Tom Bop understands. I seem to recall in the previous discussion that there was one person who understood and it may also have been he. And no, the target frequency is not a carrier.
Yes, Ann, I commented before that you understood radio to one of your posts, and you mentioned like the Zenith Transoceanic. My fav here is an old tube Telefunken with a nice teak cabinet. I really like the old air capacitor tuning that you adjust a little as it drifts...I also made my own stereo/speakers, using 2A3 power tubes, just like the movie theaters in the 1930s.
Tom, my dad added a knob to vary the bandwidth on our AM radio (not teak, only Bakelite I'm afraid) to get more high audible frequencies, but at the cost of overlapping other stations.
I remember my dad's Keathkit "hi-fi" set having knobs for rolloff and so on, on the preamp, from before those things were standardized.
This is my acquired "wisdom" (or just plain opinion...):
Scott, you describe what Fritz Winckler relates, (see my OP) i.e. at a typical vibrato rate of around 7Hz, we perceive the pitch changes as intensity changes.
There must be something about 7Hz, actually 5Hz - i.e., 0.2 second response time and the human nervous system. I remember the good-old strobe-light days of the 1960s. Played around with those and what they did to our perceptions of motion and continuity of motion (dancing, etc.).
Menuhin mentioned vibrato in his book, Violin & Viola: he thought it should be as varied as the English weather.
Tremolo is amplitude modulation, vibrato is frequency modulation.
English universal weather forecast: "sunny periods and scattered showers".
How he must have hated his student Jascha Heifetz!
Touche, Adrian. But I wonder if Heifetz was more subtle and varied in his vibrato than is often alleged. Remember that the prevailing view of Heifetz today is based on his recordings, not live performances, and his recordings were perhaps "state of the art" for the time, but not by today's standards, and some of the tonal subtleties are just harder to hear. Still, I believe many of today's violinists take much broader parametric advantage of vibrato, such as Mutter and Hadelich, and I believe this trend represents an improvement in violin-playing as a whole (yes, I really wrote that). But of course the soloists of today were able to study the recordings of Heifetz and the other violinists of the motorized-vibrato generation (Grumiaux, Stern, Oistrakh, Menuhin, etc.), and not the other way around. Those who venture too far from the standards of their time struggle getting gigs.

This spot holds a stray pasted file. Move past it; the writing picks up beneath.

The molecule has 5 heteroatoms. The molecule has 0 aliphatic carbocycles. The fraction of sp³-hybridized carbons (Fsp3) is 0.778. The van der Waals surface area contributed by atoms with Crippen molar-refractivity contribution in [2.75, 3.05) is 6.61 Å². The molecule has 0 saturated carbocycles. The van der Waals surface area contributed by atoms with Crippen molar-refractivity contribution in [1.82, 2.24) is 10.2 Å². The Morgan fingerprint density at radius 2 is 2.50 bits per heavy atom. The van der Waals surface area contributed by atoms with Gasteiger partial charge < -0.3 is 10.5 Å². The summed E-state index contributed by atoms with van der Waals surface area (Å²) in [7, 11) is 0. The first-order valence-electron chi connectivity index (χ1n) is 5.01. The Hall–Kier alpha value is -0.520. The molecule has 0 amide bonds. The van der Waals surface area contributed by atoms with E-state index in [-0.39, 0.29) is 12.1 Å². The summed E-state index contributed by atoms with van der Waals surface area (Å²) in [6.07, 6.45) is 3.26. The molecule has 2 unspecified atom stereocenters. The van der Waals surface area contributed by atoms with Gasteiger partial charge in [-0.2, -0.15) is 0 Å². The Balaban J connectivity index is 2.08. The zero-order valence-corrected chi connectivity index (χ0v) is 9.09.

I find Heifetz's vibrato on disc subtly varied, as is that of his legatee Hilary Hahn.
@ Steve Jones
My 4-7 cents worth. Part of question of preferred vibrato is cultural/fashion. The vibrato on early recordings for both violins and singers was, as a group, faster and tighter than now. I can't stand the extra wide vibrato of the solo singers in Bollywood movies.
That's kind of you Adrian! But Elgar's Op63..?
Oops! Wrong glasses?
I think everyone should know by now that a good vibrato goes over the pitch to a certain extent, with 50% being not at all unreasonable. All that is required in the execution is to start the note with a flat enough finger so that it can actually have the opportunity to curl up and receive those juicy 'over' tones. Very simple and not much science behind that. What I think now is the real killer which separates the plebs from the pros is how to make the vibrato even in amplitude speed. I personally have the problem that the upper most note of my oscillation lingers slightly longer than the lowest note, thereby creating a vibrato which instead of a smooth wave, sounds more like an uneven dotted rhythm. Quick fix should obviously be to consciously reverse the rhythm habit in controlled fashion, but somehow still struggling to get the perfect wave when letting loose...
The slower the vibrato, the harder, and the more need for practice.
-Adrian,-- Agree, a lot of Opera soloists have a too slow, too wide vibrato. It is one reason why they are usually not successful in non-classical genres. At one time that was considered a sign of the physical weakness that comes with age-- time to retire. I have had vocal lessons. I refused to do what some singers do; use the vibrato mechanism to articulate the fast scale-passages in coloratura spots, or do the non-legato "motor-boat" effect; glottal stops between the notes that should have a slur mark over them. Both string players and singers should turn off the vibrato when the the speed of the notes is faster than the speed of the vibrato-- about 6 cycles/sec.
Joel, this raises the question of "continuous" vibrato.
-- I would make a distinction between continuous vibrato and connected vibrato. Most students and a lot of good players have a stop-and-go vibrato; the vibrato stops for a short moment between the notes. Connected vibrato needs to be trained. Synchronize the motion so that a higher number finger drops into place when the vibrato motion is moving up. Then lift the higher number finger while the vibrato is moving down. The lower number finger should already be in place.
Indeed, one "function" of vibrato is to "detach" the tones from their enveloping accompaniments, necessary in large venues.